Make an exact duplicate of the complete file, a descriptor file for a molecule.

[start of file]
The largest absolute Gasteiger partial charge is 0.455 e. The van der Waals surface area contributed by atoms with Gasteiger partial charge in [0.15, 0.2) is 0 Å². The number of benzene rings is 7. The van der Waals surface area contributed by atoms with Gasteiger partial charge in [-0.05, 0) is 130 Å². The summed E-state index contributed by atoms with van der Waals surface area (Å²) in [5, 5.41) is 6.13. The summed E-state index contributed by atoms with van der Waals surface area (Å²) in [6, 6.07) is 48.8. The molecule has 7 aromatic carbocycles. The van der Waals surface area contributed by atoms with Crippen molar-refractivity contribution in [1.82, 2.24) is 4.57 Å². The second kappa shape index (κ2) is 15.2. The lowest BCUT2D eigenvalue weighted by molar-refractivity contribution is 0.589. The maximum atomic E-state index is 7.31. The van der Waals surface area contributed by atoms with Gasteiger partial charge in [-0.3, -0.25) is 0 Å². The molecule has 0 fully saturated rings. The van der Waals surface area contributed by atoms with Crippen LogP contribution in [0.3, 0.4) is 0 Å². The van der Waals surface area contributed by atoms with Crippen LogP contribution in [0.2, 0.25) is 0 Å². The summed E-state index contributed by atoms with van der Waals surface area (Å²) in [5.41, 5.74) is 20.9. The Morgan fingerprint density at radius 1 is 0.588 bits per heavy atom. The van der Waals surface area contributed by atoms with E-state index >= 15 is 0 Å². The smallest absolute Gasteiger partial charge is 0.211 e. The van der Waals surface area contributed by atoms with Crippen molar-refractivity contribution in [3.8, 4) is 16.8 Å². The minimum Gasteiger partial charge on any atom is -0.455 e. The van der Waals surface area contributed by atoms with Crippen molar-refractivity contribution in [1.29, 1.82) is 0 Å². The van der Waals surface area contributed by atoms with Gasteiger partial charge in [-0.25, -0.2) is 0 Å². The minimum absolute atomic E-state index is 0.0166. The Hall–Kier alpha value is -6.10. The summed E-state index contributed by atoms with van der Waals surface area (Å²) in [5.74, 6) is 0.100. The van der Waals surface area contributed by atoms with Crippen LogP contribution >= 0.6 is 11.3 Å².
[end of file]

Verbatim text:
The largest absolute Gasteiger partial charge is 0.455 e. The van der Waals surface area contributed by atoms with Gasteiger partial charge in [0.15, 0.2) is 0 Å². The number of benzene rings is 7. The van der Waals surface area contributed by atoms with Gasteiger partial charge in [-0.05, 0) is 130 Å². The summed E-state index contributed by atoms with van der Waals surface area (Å²) in [5, 5.41) is 6.13. The summed E-state index contributed by atoms with van der Waals surface area (Å²) in [6, 6.07) is 48.8. The molecule has 7 aromatic carbocycles. The van der Waals surface area contributed by atoms with Crippen molar-refractivity contribution in [1.82, 2.24) is 4.57 Å². The second kappa shape index (κ2) is 15.2. The lowest BCUT2D eigenvalue weighted by molar-refractivity contribution is 0.589. The maximum atomic E-state index is 7.31. The van der Waals surface area contributed by atoms with Gasteiger partial charge in [-0.3, -0.25) is 0 Å². The molecule has 0 fully saturated rings. The van der Waals surface area contributed by atoms with Crippen LogP contribution in [0.3, 0.4) is 0 Å². The van der Waals surface area contributed by atoms with Crippen LogP contribution in [0.2, 0.25) is 0 Å². The summed E-state index contributed by atoms with van der Waals surface area (Å²) in [5.41, 5.74) is 20.9. The Morgan fingerprint density at radius 1 is 0.588 bits per heavy atom. The van der Waals surface area contributed by atoms with E-state index >= 15 is 0 Å². The smallest absolute Gasteiger partial charge is 0.211 e. The van der Waals surface area contributed by atoms with Crippen molar-refractivity contribution in [3.8, 4) is 16.8 Å². The minimum Gasteiger partial charge on any atom is -0.455 e. The van der Waals surface area contributed by atoms with Crippen molar-refractivity contribution in [1.29, 1.82) is 0 Å². The van der Waals surface area contributed by atoms with Gasteiger partial charge in [-0.25, -0.2) is 0 Å². The minimum absolute atomic E-state index is 0.0166. The Hall–Kier alpha value is -6.10. The summed E-state index contributed by atoms with van der Waals surface area (Å²) in [5.74, 6) is 0.100. The van der Waals surface area contributed by atoms with Crippen LogP contribution >= 0.6 is 11.3 Å².